Synthesis of upper Mississippi River system submersed and emergent aquatic vegetation: past, present, and future

Megan Moore, Susan P. Romano, Thad R. Cook

Research output: Contribution to journalArticlepeer-review


Altered hydrology resulting from the presence of locks and dams and erosive agricultural land use practices have created conditions that have impacted the growth, distribution, and survival of aquatic vegetation on the Upper Mississippi River System (UMRS). Three inter-related abiotic factors (light transparency, nutrients, and sedimentation) worsened by impoundment and erosive agricultural practices, have played a major role in widespread submersed macrophyte loss in the UMRS. Aquatic vegetation provides food and shelter for biota as well as impacting water quality. Successful efforts to restore aquatic macrophytes on the UMRS have focused on habitat restoration construction projects and water-level management drawdowns. Currently, the status of aquatic vegetation varies within the UMRS, with most of the aquatic vegetation being found between lower Pool 4 (below Lake Pepin) and Pool 13. Although aquatic macrophytes have varied among locations over the past 17 years, an increase in aquatic plants was apparent in 2007 and 2008. Very little research regarding the role of moist soil and emergent vegetation and their responses to ecological factors has occurred within the UMRS. Future research efforts must continue to focus on understanding the ecological and anthropogenic impacts to all aquatic macrophytes within the landscape of one of the largest river systems in the world.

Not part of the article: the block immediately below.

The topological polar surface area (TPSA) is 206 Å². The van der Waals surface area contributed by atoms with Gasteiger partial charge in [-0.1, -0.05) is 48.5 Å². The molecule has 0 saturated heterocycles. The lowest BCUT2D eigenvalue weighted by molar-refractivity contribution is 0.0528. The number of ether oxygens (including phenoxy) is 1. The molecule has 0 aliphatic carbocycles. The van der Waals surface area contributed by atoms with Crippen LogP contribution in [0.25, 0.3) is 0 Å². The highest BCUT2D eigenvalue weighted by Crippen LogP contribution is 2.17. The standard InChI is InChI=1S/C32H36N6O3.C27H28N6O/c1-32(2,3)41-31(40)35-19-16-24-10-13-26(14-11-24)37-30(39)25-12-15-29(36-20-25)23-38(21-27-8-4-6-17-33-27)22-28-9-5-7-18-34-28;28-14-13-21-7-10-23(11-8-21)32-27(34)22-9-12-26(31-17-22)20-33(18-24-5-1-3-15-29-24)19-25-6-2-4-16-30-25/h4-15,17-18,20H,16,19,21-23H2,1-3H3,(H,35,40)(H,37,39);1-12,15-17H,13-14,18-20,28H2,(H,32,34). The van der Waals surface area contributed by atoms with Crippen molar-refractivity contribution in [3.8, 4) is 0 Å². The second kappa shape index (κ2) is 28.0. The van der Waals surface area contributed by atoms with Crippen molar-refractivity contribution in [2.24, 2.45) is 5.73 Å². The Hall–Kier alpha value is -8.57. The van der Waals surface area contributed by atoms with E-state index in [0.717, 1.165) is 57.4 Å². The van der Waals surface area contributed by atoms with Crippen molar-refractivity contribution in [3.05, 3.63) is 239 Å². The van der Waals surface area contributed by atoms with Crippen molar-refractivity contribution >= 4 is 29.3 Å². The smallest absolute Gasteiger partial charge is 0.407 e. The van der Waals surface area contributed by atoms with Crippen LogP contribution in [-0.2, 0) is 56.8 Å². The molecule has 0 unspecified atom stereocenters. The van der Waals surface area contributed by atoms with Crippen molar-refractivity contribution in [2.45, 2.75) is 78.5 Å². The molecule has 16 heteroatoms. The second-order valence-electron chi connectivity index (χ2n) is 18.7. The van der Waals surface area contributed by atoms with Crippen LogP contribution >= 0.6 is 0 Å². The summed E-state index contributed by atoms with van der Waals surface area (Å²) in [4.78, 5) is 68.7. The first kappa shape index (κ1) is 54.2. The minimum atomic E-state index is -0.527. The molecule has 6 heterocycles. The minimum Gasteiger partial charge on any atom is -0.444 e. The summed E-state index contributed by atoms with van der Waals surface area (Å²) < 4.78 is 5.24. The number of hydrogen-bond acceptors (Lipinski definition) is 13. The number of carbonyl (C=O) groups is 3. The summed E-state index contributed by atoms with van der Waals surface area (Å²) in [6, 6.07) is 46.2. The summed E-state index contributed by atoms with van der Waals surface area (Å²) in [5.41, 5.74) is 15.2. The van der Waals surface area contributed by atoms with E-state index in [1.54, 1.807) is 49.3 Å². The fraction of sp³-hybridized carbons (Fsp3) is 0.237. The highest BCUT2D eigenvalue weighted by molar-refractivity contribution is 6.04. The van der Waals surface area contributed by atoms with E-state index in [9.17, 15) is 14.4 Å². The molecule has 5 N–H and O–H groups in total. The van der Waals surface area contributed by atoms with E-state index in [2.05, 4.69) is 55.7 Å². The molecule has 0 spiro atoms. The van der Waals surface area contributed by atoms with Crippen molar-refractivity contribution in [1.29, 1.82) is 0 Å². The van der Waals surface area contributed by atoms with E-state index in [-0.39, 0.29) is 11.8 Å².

Original languageEnglish (US)
Pages (from-to)103-114
Number of pages12
Issue number1
StatePublished - Jan 2010


  • INHS
  • Emergent
  • Moist soil
  • Mississippi river
  • Vegetation
  • Submersed
  • Illinois river

ASJC Scopus subject areas

  • Aquatic Science


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